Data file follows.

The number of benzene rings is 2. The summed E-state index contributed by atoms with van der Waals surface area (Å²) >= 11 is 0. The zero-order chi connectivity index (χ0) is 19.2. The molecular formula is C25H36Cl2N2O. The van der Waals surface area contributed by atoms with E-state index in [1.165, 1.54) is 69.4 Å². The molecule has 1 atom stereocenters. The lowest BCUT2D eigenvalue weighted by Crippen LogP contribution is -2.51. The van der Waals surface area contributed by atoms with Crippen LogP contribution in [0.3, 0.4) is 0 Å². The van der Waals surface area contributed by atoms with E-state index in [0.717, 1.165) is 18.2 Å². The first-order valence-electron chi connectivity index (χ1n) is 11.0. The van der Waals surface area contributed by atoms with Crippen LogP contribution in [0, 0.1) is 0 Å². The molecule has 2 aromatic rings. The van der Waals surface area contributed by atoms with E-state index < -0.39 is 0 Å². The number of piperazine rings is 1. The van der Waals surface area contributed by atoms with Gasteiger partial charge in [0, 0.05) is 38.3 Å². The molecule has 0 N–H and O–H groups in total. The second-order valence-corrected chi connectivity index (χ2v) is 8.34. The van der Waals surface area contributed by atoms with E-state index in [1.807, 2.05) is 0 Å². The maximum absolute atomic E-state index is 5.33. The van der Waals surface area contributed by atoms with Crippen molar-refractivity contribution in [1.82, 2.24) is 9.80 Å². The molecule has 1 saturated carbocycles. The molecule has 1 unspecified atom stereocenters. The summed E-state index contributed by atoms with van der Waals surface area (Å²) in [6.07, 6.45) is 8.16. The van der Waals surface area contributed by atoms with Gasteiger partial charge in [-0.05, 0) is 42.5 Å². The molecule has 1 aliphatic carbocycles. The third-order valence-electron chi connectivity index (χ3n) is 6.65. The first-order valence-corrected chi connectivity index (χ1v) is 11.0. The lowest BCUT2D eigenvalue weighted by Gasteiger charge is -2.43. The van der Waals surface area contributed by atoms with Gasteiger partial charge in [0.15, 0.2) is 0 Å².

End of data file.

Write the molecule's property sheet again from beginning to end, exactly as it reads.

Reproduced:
The number of benzene rings is 2. The summed E-state index contributed by atoms with van der Waals surface area (Å²) >= 11 is 0. The zero-order chi connectivity index (χ0) is 19.2. The molecular formula is C25H36Cl2N2O. The van der Waals surface area contributed by atoms with E-state index in [1.165, 1.54) is 69.4 Å². The molecule has 1 atom stereocenters. The lowest BCUT2D eigenvalue weighted by Crippen LogP contribution is -2.51. The van der Waals surface area contributed by atoms with Crippen LogP contribution in [0.3, 0.4) is 0 Å². The van der Waals surface area contributed by atoms with E-state index in [0.717, 1.165) is 18.2 Å². The first-order valence-electron chi connectivity index (χ1n) is 11.0. The van der Waals surface area contributed by atoms with Crippen LogP contribution in [0, 0.1) is 0 Å². The molecule has 2 aromatic rings. The van der Waals surface area contributed by atoms with E-state index < -0.39 is 0 Å². The number of piperazine rings is 1. The van der Waals surface area contributed by atoms with Gasteiger partial charge in [0, 0.05) is 38.3 Å². The molecule has 0 N–H and O–H groups in total. The second-order valence-corrected chi connectivity index (χ2v) is 8.34. The van der Waals surface area contributed by atoms with E-state index in [1.807, 2.05) is 0 Å². The maximum absolute atomic E-state index is 5.33. The van der Waals surface area contributed by atoms with Crippen molar-refractivity contribution in [1.82, 2.24) is 9.80 Å². The molecule has 1 saturated carbocycles. The molecule has 1 unspecified atom stereocenters. The summed E-state index contributed by atoms with van der Waals surface area (Å²) in [6.07, 6.45) is 8.16. The van der Waals surface area contributed by atoms with Gasteiger partial charge in [-0.05, 0) is 42.5 Å². The molecule has 1 aliphatic carbocycles. The third-order valence-electron chi connectivity index (χ3n) is 6.65. The first-order valence-corrected chi connectivity index (χ1v) is 11.0. The lowest BCUT2D eigenvalue weighted by Gasteiger charge is -2.43. The van der Waals surface area contributed by atoms with Gasteiger partial charge in [0.15, 0.2) is 0 Å².